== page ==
Flight KX792 departed Grand Cayman at 3:30 p.m. for New York's John F. Kennedy International Airport before diverting to Orlando International Airport, where it landed at 6:17 p.m., after a smoke indicator light came on showing smoke in one of the cargo holds.

The jet deployed emergency slides on the runway "with the uncertainty of what was causing the indication," according to Cayman Airways.

Cayman Airways said there is no evidence there was actually ever smoke in the cargo hold.

There were 103 passengers and five crew members on board.

"We are extremely mindful that this emergency landing and evacuation was a very distressing event," Cayman Airways CEO Fabian Whorms said in a statements. "On behalf of Cayman Airways, I offer a most sincere apology to our passengers for having to experience this emergency landing and evacuation, which was necessary in the interest of safety of our passengers and crew."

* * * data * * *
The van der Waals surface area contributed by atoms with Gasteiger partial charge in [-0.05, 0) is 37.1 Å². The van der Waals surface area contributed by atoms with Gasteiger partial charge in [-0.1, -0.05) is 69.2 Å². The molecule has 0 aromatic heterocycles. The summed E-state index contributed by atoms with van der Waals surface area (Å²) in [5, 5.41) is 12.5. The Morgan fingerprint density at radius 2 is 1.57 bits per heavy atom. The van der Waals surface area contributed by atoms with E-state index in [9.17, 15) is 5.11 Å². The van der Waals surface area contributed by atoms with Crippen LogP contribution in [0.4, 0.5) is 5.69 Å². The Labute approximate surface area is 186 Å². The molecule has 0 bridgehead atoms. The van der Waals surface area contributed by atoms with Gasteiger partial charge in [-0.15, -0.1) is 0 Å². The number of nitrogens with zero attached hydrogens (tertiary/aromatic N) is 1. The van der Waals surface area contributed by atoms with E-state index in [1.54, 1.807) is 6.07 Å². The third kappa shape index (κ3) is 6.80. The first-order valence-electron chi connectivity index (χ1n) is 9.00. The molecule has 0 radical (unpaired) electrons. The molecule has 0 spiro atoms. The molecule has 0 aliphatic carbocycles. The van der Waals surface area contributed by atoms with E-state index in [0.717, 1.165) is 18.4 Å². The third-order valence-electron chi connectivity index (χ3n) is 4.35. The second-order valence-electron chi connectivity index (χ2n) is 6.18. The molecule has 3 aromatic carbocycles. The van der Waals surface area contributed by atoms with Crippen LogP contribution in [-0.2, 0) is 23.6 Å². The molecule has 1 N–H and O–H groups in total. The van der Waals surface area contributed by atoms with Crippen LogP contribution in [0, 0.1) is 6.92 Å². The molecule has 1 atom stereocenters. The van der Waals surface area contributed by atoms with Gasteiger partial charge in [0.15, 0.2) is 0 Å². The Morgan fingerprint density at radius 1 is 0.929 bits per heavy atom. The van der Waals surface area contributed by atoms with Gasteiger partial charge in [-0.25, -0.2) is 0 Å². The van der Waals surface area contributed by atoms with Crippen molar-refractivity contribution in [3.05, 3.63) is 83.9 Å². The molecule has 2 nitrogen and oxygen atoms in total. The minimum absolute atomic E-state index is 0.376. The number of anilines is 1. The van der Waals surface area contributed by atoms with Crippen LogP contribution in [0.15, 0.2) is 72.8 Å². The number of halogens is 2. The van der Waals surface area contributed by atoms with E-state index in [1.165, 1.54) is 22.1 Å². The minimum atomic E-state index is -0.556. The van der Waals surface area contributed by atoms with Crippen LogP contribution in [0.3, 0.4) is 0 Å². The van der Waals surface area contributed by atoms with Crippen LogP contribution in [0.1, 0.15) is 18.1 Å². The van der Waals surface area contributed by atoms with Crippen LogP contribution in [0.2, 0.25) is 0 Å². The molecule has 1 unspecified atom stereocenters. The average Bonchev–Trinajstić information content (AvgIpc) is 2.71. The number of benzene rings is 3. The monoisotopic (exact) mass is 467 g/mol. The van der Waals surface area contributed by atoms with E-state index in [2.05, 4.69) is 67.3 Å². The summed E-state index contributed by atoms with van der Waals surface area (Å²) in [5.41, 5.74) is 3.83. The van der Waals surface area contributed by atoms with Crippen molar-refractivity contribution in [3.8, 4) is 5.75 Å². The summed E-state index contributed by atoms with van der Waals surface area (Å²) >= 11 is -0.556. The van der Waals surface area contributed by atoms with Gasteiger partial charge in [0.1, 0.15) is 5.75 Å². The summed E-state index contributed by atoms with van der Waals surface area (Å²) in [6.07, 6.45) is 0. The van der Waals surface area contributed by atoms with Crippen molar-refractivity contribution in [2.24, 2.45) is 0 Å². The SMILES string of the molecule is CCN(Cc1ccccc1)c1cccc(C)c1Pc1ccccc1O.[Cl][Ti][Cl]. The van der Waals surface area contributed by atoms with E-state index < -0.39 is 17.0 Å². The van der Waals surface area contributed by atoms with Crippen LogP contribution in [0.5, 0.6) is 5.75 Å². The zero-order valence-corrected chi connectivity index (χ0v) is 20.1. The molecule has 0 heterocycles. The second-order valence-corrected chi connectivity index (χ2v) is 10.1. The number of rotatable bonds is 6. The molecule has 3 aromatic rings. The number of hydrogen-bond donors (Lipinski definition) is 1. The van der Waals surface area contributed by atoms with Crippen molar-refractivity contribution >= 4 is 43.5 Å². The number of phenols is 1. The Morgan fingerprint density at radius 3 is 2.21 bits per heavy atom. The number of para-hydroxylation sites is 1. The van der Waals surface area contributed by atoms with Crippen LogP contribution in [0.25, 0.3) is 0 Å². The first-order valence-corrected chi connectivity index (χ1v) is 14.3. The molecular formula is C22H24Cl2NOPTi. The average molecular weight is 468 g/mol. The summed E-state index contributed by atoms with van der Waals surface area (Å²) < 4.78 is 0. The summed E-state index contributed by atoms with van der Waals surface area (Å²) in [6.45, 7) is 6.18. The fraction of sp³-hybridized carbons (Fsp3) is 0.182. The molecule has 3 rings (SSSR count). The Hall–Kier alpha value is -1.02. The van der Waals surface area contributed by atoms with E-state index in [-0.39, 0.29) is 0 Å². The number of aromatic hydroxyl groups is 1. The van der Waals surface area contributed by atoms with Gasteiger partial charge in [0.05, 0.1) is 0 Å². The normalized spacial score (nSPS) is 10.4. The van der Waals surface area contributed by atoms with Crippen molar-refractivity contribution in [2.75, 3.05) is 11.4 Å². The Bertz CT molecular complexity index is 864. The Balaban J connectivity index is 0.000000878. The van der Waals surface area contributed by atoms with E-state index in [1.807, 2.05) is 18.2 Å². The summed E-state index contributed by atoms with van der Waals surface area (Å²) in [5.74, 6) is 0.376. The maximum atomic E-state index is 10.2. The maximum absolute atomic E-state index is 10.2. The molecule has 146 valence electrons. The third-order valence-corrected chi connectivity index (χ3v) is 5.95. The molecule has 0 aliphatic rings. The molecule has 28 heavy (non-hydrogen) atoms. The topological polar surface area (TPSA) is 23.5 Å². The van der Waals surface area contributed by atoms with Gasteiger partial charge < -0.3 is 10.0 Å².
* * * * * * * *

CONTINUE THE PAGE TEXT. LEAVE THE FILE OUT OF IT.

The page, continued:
Aircraft Type
Boeing 737-300 (twin-jet) (B733)
Comment by Starr DiGiacomo on September 6, 2019 at 4:50pm



Norwegian Air Shuttle flight diverts to Dublin Airport after suffering engine problem over Atlantic

A PASSENGER jet has been forced to divert to Dublin Airport after the crew declared an emergency over the Atlantic this afternoon.

The pilot reported a problem with the aircraft’s left side engine which they said had suffered a ‘surge’ and as a result they need to divert.

Norwegian Air Shuttle flight DY-7110 was travelling from from Los Angeles in the US to Barcelona, Spain at the time. There were 331 passengers and crew on board.

The Boeing 787-900 Dreamliner jet was about 100 kilometres off the south west coast when the crew declared an emergency at around 1.30pm.

The crew had been in radio contact with controllers at the Irish Aviation Authority’s North Atlantic Communications Centre at Ballygirreen in Co Clare when they reported an issue with the left side engine.

The pilot reported a ‘surge’ in the port engine and confirmed they wished to divert to Dublin Airport despite being considerably closer to Shannon. At the time, the flight was 250 kilometres from Shannon and 420 kilometres from Dublin.